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Hurricane Irma: Forecast Track Holding

Batten down the hatches, people …

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A potentially devastating forecast track for Hurricane Irma held in place on Thursday morning, fueling fears up and down the coastlines of Florida, Georgia and the Carolinas.

If the current track holds, this monster storm could wreak untold death and devastation from the Florida Keys all the way through the heart of central North Carolina.

According to the latest advisory from the National Hurricane Center (NHC) in Miami, Florida, Irma is currently located approximately 110 miles north of Punta Cana in the Dominican Republic.  It is traveling west-northwest at seventeen miles per hour.

Although its wind speed has dipped incrementally, Irma remains one of the most powerful tropical systems ever recorded – with maximum sustained winds of 180 miles per hour.  Hurricane-force winds extend outward from its core for fifty miles, while tropical storm force winds extend outward for 185 miles.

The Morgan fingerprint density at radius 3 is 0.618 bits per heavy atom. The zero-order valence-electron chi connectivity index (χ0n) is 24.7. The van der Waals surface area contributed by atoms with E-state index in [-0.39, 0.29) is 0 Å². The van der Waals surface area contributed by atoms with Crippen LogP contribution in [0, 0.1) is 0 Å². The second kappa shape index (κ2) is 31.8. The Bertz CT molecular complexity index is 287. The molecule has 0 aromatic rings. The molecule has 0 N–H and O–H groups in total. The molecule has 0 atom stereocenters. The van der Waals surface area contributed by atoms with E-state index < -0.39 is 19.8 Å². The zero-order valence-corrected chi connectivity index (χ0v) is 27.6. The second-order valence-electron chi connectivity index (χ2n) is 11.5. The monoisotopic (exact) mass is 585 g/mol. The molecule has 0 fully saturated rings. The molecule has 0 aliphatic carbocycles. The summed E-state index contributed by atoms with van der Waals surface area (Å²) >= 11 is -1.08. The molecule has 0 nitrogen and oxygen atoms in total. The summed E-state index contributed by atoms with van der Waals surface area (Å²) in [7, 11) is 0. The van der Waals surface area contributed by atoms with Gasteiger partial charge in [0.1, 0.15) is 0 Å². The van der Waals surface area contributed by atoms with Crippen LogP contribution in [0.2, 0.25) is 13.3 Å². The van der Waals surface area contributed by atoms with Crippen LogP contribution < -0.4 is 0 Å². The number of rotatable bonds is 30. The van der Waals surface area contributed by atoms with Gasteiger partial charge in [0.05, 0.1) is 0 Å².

Where is it going?  Take a look …

(Click to view)

(Via: NOAA)

That is, quite simply, a worst case scenario situation – with the upper Florida Keys and Miami taking direct hits and the coastlines of upper Florida and Georgia getting sideswiped prior to Irma making a second landfall in the South Carolina Lowcountry.

“If the center of Irma does pass near Miami and continues northward over eastern Florida, the impacts will be severe,” AccuWeather senior meteorologist Mike Doll warned.

“A landfall across the Carolinas is certainly within the realm of possibilities,” Doll added.

If this forecast track holds up, the South Carolina Midlands could wind up seeing the equivalent of a direct impact from a category two hurricane.

“If this comes true this is extremely serious,” one source tracking the storm told us.  “They are forecasting winds up to 115 miles per hour for the midlands.  People really need to be preparing now.”

Indeed …

To download the latest Hurricane Guide from the S.C. Emergency Management Division (SCEMD), CLICK HERE (.pdf).

Irma is currently projected to arrive in Florida during the early morning hours of Sunday, September 10 with South Carolina getting its taste of the storm during the early morning hours of Tuesday, September 12.

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